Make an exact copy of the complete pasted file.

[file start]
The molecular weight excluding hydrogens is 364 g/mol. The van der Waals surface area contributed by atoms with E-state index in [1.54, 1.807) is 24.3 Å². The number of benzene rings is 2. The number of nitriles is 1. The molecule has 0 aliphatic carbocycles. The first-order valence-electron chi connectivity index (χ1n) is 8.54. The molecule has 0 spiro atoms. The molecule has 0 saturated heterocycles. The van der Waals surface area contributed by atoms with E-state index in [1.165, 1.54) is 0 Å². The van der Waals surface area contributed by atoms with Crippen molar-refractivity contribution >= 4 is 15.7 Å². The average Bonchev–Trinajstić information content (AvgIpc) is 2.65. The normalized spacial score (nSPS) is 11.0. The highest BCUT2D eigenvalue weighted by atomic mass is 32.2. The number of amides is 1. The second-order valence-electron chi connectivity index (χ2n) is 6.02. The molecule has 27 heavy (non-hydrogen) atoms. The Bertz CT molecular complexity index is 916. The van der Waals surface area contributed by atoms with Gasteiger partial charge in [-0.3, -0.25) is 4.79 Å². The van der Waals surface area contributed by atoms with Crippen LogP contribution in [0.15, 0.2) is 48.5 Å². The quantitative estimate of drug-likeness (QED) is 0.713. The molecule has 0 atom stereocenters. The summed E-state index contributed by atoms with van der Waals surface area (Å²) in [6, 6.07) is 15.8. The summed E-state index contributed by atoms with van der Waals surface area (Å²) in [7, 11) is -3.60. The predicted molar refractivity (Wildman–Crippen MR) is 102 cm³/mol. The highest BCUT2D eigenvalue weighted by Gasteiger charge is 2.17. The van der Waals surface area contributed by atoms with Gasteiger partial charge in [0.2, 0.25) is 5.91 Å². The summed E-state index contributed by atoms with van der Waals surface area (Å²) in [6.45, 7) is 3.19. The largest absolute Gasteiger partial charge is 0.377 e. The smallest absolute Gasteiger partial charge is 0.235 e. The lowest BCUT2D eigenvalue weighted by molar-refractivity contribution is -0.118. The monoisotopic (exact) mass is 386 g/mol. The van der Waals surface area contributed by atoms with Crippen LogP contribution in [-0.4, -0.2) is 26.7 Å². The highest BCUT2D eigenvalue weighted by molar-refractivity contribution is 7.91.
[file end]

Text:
The molecular weight excluding hydrogens is 364 g/mol. The van der Waals surface area contributed by atoms with E-state index in [1.54, 1.807) is 24.3 Å². The number of benzene rings is 2. The number of nitriles is 1. The molecule has 0 aliphatic carbocycles. The first-order valence-electron chi connectivity index (χ1n) is 8.54. The molecule has 0 spiro atoms. The molecule has 0 saturated heterocycles. The van der Waals surface area contributed by atoms with E-state index in [1.165, 1.54) is 0 Å². The van der Waals surface area contributed by atoms with Crippen molar-refractivity contribution >= 4 is 15.7 Å². The average Bonchev–Trinajstić information content (AvgIpc) is 2.65. The normalized spacial score (nSPS) is 11.0. The highest BCUT2D eigenvalue weighted by atomic mass is 32.2. The number of amides is 1. The second-order valence-electron chi connectivity index (χ2n) is 6.02. The molecule has 27 heavy (non-hydrogen) atoms. The Bertz CT molecular complexity index is 916. The van der Waals surface area contributed by atoms with Gasteiger partial charge in [-0.3, -0.25) is 4.79 Å². The van der Waals surface area contributed by atoms with Crippen LogP contribution in [0.15, 0.2) is 48.5 Å². The quantitative estimate of drug-likeness (QED) is 0.713. The molecule has 0 atom stereocenters. The summed E-state index contributed by atoms with van der Waals surface area (Å²) in [6, 6.07) is 15.8. The summed E-state index contributed by atoms with van der Waals surface area (Å²) in [7, 11) is -3.60. The predicted molar refractivity (Wildman–Crippen MR) is 102 cm³/mol. The highest BCUT2D eigenvalue weighted by Gasteiger charge is 2.17. The van der Waals surface area contributed by atoms with Gasteiger partial charge in [0.2, 0.25) is 5.91 Å². The summed E-state index contributed by atoms with van der Waals surface area (Å²) in [6.45, 7) is 3.19. The largest absolute Gasteiger partial charge is 0.377 e. The smallest absolute Gasteiger partial charge is 0.235 e. The lowest BCUT2D eigenvalue weighted by molar-refractivity contribution is -0.118. The monoisotopic (exact) mass is 386 g/mol. The van der Waals surface area contributed by atoms with Crippen LogP contribution in [-0.4, -0.2) is 26.7 Å². The highest BCUT2D eigenvalue weighted by molar-refractivity contribution is 7.91.